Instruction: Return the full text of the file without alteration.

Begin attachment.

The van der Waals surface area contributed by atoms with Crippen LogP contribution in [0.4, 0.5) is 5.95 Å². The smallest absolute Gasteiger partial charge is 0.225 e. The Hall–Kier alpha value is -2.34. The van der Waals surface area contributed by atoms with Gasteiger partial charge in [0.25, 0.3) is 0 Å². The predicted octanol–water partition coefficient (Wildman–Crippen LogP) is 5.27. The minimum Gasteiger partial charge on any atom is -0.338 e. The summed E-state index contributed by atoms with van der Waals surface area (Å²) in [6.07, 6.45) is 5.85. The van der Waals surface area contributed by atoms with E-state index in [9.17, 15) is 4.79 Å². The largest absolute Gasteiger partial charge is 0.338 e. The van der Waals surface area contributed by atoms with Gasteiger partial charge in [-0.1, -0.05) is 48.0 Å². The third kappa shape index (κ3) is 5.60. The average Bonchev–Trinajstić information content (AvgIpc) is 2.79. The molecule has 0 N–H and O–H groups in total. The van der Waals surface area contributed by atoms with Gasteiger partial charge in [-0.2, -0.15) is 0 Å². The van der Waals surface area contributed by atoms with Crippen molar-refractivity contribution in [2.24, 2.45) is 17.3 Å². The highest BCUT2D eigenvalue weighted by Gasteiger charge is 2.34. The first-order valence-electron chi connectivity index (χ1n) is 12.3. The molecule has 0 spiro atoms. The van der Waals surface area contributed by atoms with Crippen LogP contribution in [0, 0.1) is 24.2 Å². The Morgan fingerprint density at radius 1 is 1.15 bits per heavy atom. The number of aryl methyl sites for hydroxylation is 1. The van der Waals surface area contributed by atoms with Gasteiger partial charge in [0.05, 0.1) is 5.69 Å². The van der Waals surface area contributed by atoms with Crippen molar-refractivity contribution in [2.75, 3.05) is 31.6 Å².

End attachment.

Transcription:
The van der Waals surface area contributed by atoms with Crippen LogP contribution in [0.4, 0.5) is 5.95 Å². The smallest absolute Gasteiger partial charge is 0.225 e. The Hall–Kier alpha value is -2.34. The van der Waals surface area contributed by atoms with Gasteiger partial charge in [0.25, 0.3) is 0 Å². The predicted octanol–water partition coefficient (Wildman–Crippen LogP) is 5.27. The minimum Gasteiger partial charge on any atom is -0.338 e. The summed E-state index contributed by atoms with van der Waals surface area (Å²) in [6.07, 6.45) is 5.85. The van der Waals surface area contributed by atoms with E-state index in [9.17, 15) is 4.79 Å². The largest absolute Gasteiger partial charge is 0.338 e. The van der Waals surface area contributed by atoms with Gasteiger partial charge in [-0.1, -0.05) is 48.0 Å². The third kappa shape index (κ3) is 5.60. The average Bonchev–Trinajstić information content (AvgIpc) is 2.79. The molecule has 0 N–H and O–H groups in total. The van der Waals surface area contributed by atoms with Gasteiger partial charge in [-0.2, -0.15) is 0 Å². The van der Waals surface area contributed by atoms with Crippen molar-refractivity contribution in [2.24, 2.45) is 17.3 Å². The highest BCUT2D eigenvalue weighted by Gasteiger charge is 2.34. The first-order valence-electron chi connectivity index (χ1n) is 12.3. The molecule has 0 spiro atoms. The van der Waals surface area contributed by atoms with Crippen LogP contribution in [0, 0.1) is 24.2 Å². The Morgan fingerprint density at radius 1 is 1.15 bits per heavy atom. The number of aryl methyl sites for hydroxylation is 1. The van der Waals surface area contributed by atoms with Gasteiger partial charge in [0.05, 0.1) is 5.69 Å². The van der Waals surface area contributed by atoms with Crippen molar-refractivity contribution in [2.75, 3.05) is 31.6 Å².